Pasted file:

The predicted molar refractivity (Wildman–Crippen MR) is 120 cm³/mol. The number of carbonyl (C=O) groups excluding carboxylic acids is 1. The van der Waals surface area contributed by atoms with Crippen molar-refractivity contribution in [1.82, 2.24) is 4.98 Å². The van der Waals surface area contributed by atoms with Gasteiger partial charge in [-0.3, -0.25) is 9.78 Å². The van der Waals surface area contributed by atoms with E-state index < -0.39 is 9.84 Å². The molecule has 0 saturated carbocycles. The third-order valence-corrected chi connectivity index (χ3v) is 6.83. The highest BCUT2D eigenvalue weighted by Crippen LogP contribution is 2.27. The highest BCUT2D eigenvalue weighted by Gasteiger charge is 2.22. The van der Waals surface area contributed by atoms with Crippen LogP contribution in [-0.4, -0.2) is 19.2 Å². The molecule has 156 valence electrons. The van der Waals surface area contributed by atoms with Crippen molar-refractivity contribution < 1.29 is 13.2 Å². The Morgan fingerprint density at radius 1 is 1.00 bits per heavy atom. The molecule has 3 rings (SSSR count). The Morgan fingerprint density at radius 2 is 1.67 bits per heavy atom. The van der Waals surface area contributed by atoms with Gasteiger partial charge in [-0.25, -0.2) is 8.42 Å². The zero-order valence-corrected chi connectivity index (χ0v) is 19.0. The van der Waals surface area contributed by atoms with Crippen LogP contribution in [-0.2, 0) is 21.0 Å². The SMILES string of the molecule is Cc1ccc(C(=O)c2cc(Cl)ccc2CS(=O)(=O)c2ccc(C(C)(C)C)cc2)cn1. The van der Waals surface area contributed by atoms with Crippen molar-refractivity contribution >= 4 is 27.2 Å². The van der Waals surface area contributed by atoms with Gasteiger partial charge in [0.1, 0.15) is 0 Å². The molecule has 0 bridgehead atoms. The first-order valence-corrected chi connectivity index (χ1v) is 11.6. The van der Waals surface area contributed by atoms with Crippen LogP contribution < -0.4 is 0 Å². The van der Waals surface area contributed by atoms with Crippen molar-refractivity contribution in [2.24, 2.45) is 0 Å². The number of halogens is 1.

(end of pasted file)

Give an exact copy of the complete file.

The predicted molar refractivity (Wildman–Crippen MR) is 120 cm³/mol. The number of carbonyl (C=O) groups excluding carboxylic acids is 1. The van der Waals surface area contributed by atoms with Crippen molar-refractivity contribution in [1.82, 2.24) is 4.98 Å². The van der Waals surface area contributed by atoms with Gasteiger partial charge in [-0.3, -0.25) is 9.78 Å². The van der Waals surface area contributed by atoms with E-state index < -0.39 is 9.84 Å². The molecule has 0 saturated carbocycles. The third-order valence-corrected chi connectivity index (χ3v) is 6.83. The highest BCUT2D eigenvalue weighted by Crippen LogP contribution is 2.27. The highest BCUT2D eigenvalue weighted by Gasteiger charge is 2.22. The van der Waals surface area contributed by atoms with Crippen LogP contribution in [-0.4, -0.2) is 19.2 Å². The molecule has 156 valence electrons. The van der Waals surface area contributed by atoms with Crippen molar-refractivity contribution < 1.29 is 13.2 Å². The Morgan fingerprint density at radius 1 is 1.00 bits per heavy atom. The molecule has 3 rings (SSSR count). The Morgan fingerprint density at radius 2 is 1.67 bits per heavy atom. The van der Waals surface area contributed by atoms with Gasteiger partial charge in [-0.25, -0.2) is 8.42 Å². The zero-order valence-corrected chi connectivity index (χ0v) is 19.0. The van der Waals surface area contributed by atoms with Crippen LogP contribution in [-0.2, 0) is 21.0 Å². The SMILES string of the molecule is Cc1ccc(C(=O)c2cc(Cl)ccc2CS(=O)(=O)c2ccc(C(C)(C)C)cc2)cn1. The van der Waals surface area contributed by atoms with Crippen molar-refractivity contribution >= 4 is 27.2 Å². The van der Waals surface area contributed by atoms with Gasteiger partial charge in [0.1, 0.15) is 0 Å². The molecule has 0 bridgehead atoms. The first-order valence-corrected chi connectivity index (χ1v) is 11.6. The van der Waals surface area contributed by atoms with Crippen LogP contribution < -0.4 is 0 Å². The van der Waals surface area contributed by atoms with Crippen molar-refractivity contribution in [2.24, 2.45) is 0 Å². The number of halogens is 1.